$40,000-$60,000 Value Indicator
$35,000-$50,000 Value Indicator
¥190,000-¥270,000 Value Indicator
€25,000-€35,000 Value Indicator
$210,000-$300,000 Value Indicator
¥3,910,000-¥5,590,000 Value Indicator
$27,000-$40,000 Value Indicator
This estimate blends recent public auction records with our own private sale data and network demand.
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2017 screen print in colors on Somerset Satin. S. 56 x 76 cm (22 x 30 in.). Numbered in an edition of 50.
The value of Jean-Michel Basquiat’s Liberty (unsigned) is estimated to be worth between £21,000 to £30,000. This screenprint has seen a total of 5 sales at auction to date. The hammer price has varied, with a range from £15,000 in June 2021 to £30,686 in April 2022. The average return to the seller has been £17,697, and the artwork has demonstrated a steady increase in value with an average annual growth rate of 20%. The first sale at auction was in March 2019. The edition size of this artwork is limited to 50.
|Auction Date||Auction House||Artwork|
Return to Seller
|April 2022||Wright - United States||Liberty - Unsigned Print|
|June 2021||Tate Ward Auctions - United Kingdom||Liberty - Unsigned Print|
|September 2020||Christie's London - United Kingdom||Liberty - Unsigned Print|
|March 2019||Poly Auction Hong Kong Limited - Hong Kong||Liberty - Unsigned Print|
This 2017 screenprint is a reproduction of Jean-Michel Basquiat’s 1983 painting Liberty from the Daros Suite series. The work is typical of Basquiat’s spontaneous visual approach throughout the 1980s, while nodding to socio-political issues through his considered choice of text and image. This print reproduces one of Basquiat’s most celebrated Neo-Expressionist works of the 1980s.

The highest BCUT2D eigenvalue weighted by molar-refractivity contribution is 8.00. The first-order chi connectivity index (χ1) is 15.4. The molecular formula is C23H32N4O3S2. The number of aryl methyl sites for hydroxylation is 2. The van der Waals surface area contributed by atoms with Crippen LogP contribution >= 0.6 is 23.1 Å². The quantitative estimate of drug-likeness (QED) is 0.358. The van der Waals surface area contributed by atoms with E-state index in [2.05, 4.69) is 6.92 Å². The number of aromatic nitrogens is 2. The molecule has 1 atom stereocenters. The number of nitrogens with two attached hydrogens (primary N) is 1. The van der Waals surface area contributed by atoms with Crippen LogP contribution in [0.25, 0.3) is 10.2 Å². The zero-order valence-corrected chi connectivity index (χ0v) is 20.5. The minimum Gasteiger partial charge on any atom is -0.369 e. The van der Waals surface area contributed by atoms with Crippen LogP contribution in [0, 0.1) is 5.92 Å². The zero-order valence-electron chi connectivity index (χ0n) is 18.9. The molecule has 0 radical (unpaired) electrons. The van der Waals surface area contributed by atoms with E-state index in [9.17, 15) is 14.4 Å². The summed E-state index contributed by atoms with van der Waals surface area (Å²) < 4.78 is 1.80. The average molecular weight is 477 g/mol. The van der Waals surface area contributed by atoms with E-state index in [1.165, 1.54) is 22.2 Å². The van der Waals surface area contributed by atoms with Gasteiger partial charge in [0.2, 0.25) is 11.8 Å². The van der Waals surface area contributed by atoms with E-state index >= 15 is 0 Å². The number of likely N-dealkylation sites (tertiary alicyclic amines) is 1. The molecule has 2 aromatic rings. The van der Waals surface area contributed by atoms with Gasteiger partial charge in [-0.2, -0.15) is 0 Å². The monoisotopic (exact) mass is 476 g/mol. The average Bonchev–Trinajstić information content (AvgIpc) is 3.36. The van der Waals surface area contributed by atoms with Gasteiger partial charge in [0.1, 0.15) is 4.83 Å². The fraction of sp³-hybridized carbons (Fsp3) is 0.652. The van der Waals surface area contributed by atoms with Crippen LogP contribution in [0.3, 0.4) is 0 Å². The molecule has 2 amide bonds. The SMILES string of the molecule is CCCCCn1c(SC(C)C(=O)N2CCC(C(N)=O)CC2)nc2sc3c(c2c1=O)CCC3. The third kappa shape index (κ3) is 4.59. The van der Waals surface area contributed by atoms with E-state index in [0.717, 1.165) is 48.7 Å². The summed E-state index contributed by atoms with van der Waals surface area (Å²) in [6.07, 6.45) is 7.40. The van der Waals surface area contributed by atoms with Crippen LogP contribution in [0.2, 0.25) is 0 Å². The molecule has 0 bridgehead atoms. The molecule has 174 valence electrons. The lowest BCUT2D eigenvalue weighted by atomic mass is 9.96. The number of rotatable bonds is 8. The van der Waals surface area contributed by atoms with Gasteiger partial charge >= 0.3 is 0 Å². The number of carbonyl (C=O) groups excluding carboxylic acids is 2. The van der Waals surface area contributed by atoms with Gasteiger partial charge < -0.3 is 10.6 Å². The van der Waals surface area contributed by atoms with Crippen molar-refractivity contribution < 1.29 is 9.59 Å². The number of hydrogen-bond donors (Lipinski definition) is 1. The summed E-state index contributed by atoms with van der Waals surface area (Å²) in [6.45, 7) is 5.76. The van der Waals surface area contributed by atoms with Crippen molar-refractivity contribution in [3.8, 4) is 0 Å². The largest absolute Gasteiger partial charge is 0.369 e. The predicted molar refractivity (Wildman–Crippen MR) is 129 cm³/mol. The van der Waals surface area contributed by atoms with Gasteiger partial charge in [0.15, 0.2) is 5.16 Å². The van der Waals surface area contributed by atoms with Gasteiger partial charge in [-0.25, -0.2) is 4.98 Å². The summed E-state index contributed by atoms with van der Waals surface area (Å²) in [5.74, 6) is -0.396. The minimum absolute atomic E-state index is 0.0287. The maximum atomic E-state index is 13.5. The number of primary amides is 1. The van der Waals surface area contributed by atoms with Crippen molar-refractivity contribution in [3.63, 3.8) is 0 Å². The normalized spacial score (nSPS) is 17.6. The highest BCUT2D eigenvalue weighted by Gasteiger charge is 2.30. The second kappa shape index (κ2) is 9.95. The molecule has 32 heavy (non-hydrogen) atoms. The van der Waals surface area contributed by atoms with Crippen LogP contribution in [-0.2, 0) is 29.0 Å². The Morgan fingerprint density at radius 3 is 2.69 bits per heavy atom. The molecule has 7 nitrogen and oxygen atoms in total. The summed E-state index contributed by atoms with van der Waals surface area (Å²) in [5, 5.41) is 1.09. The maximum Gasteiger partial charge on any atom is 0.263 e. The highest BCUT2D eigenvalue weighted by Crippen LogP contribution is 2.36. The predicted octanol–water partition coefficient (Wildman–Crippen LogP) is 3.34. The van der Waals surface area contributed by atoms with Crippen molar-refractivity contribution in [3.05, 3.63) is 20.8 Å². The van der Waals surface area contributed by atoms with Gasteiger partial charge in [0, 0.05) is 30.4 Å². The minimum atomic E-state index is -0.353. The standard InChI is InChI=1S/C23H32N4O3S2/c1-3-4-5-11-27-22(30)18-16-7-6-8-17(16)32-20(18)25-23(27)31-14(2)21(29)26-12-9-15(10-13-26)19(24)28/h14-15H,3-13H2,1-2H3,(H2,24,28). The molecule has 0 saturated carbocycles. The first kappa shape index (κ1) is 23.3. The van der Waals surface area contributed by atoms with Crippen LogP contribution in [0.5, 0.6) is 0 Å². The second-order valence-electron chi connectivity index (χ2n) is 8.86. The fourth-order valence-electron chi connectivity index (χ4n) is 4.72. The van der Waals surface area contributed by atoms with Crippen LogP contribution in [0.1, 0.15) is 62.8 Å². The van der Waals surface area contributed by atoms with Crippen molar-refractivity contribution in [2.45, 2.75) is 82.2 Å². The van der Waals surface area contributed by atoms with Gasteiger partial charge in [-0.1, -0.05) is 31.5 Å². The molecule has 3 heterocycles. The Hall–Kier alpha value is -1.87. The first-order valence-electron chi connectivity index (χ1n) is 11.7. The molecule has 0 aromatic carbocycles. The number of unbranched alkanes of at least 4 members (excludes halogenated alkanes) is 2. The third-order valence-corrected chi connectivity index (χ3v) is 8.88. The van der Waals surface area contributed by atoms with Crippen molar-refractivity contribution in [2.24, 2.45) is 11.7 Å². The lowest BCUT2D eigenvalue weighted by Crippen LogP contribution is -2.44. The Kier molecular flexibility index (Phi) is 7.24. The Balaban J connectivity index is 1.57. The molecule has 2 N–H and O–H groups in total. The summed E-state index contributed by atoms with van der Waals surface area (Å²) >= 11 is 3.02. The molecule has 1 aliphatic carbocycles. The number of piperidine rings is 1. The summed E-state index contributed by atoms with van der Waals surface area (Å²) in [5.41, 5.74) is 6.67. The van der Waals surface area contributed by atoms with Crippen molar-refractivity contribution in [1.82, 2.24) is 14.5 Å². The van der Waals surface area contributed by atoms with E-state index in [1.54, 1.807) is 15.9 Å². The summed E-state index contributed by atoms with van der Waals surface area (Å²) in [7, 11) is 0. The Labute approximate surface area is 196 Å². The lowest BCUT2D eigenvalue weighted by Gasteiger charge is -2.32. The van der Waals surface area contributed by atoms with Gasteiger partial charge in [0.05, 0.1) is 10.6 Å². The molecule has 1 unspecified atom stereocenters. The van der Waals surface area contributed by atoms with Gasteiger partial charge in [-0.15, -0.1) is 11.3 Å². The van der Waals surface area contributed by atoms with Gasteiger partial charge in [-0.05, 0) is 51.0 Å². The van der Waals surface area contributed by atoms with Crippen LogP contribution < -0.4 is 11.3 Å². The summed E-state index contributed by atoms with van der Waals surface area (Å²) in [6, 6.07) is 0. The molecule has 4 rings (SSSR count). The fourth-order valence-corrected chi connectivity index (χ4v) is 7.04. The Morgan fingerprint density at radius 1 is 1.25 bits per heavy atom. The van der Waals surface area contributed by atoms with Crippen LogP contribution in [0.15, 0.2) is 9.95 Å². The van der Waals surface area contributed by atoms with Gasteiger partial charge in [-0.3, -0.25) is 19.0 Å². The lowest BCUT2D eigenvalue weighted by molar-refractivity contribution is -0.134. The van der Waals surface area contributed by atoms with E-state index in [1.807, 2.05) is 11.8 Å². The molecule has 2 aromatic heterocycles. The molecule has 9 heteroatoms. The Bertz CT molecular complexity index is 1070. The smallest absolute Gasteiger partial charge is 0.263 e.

Typical of Basquiat’s graffiti-inspired style throughout the 1980s, Liberty is one of his most visually compelling works of the decade. The work is essentially split into two halves, with small drawings and annotations to the left of the composition that gradually merge into the chaotic red on the right. The work makes frequent references to the word ‘Liberty’, and even references ex-president of the United States Franklin D. Roosevelt in the small strip at the centre of the work. The broken nature of the work alludes not only to the fragmentation of the individual, but perhaps also of the deep-set socio-political divisions in 1980s America.
Throughout the work, Basquiat reveals his fascination with anatomy. Two sketches of the human head appear in the composition with scientific annotations. To the far right of the work, a loosely articulated hip bone and femur appear above a gun’s view-finder and next to a hanging stick-figure. As your eye is drawn from left to right, the work therefore becomes increasingly violent and traumatic, making a mockery of the title Liberty. Like many of Basquiat’s works from this era, the chaotic composition is open to the viewer’s interpretation but scrutinises the fragmentation of society at large.